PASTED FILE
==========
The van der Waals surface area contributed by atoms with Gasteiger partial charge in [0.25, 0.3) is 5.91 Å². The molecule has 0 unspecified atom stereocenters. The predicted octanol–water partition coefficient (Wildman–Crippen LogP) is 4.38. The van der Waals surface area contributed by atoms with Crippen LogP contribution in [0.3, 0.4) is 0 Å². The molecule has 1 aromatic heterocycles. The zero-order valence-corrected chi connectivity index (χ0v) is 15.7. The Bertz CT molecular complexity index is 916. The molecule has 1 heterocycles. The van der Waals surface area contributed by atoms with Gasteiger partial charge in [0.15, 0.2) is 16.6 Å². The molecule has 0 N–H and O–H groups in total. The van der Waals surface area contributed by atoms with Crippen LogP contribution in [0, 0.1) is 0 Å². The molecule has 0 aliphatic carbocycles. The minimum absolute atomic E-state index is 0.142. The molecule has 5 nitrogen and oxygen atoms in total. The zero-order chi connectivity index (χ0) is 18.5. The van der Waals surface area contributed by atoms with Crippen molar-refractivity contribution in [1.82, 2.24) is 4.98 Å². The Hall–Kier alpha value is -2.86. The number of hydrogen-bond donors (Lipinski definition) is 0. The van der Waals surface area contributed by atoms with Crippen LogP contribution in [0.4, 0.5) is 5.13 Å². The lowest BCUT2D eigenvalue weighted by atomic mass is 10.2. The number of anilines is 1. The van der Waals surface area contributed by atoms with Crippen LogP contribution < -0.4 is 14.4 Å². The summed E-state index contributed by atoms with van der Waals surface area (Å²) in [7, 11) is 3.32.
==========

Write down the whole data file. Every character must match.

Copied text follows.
The van der Waals surface area contributed by atoms with Gasteiger partial charge in [0.25, 0.3) is 5.91 Å². The molecule has 0 unspecified atom stereocenters. The predicted octanol–water partition coefficient (Wildman–Crippen LogP) is 4.38. The van der Waals surface area contributed by atoms with Crippen LogP contribution in [0.3, 0.4) is 0 Å². The molecule has 1 aromatic heterocycles. The zero-order valence-corrected chi connectivity index (χ0v) is 15.7. The Bertz CT molecular complexity index is 916. The molecule has 1 heterocycles. The van der Waals surface area contributed by atoms with Gasteiger partial charge in [0.15, 0.2) is 16.6 Å². The molecule has 0 N–H and O–H groups in total. The van der Waals surface area contributed by atoms with Crippen LogP contribution in [0, 0.1) is 0 Å². The molecule has 0 aliphatic carbocycles. The minimum absolute atomic E-state index is 0.142. The molecule has 5 nitrogen and oxygen atoms in total. The zero-order chi connectivity index (χ0) is 18.5. The van der Waals surface area contributed by atoms with Crippen molar-refractivity contribution in [1.82, 2.24) is 4.98 Å². The Hall–Kier alpha value is -2.86. The number of hydrogen-bond donors (Lipinski definition) is 0. The van der Waals surface area contributed by atoms with Crippen LogP contribution in [0.4, 0.5) is 5.13 Å². The lowest BCUT2D eigenvalue weighted by atomic mass is 10.2. The number of anilines is 1. The van der Waals surface area contributed by atoms with Crippen LogP contribution < -0.4 is 14.4 Å². The summed E-state index contributed by atoms with van der Waals surface area (Å²) in [7, 11) is 3.32.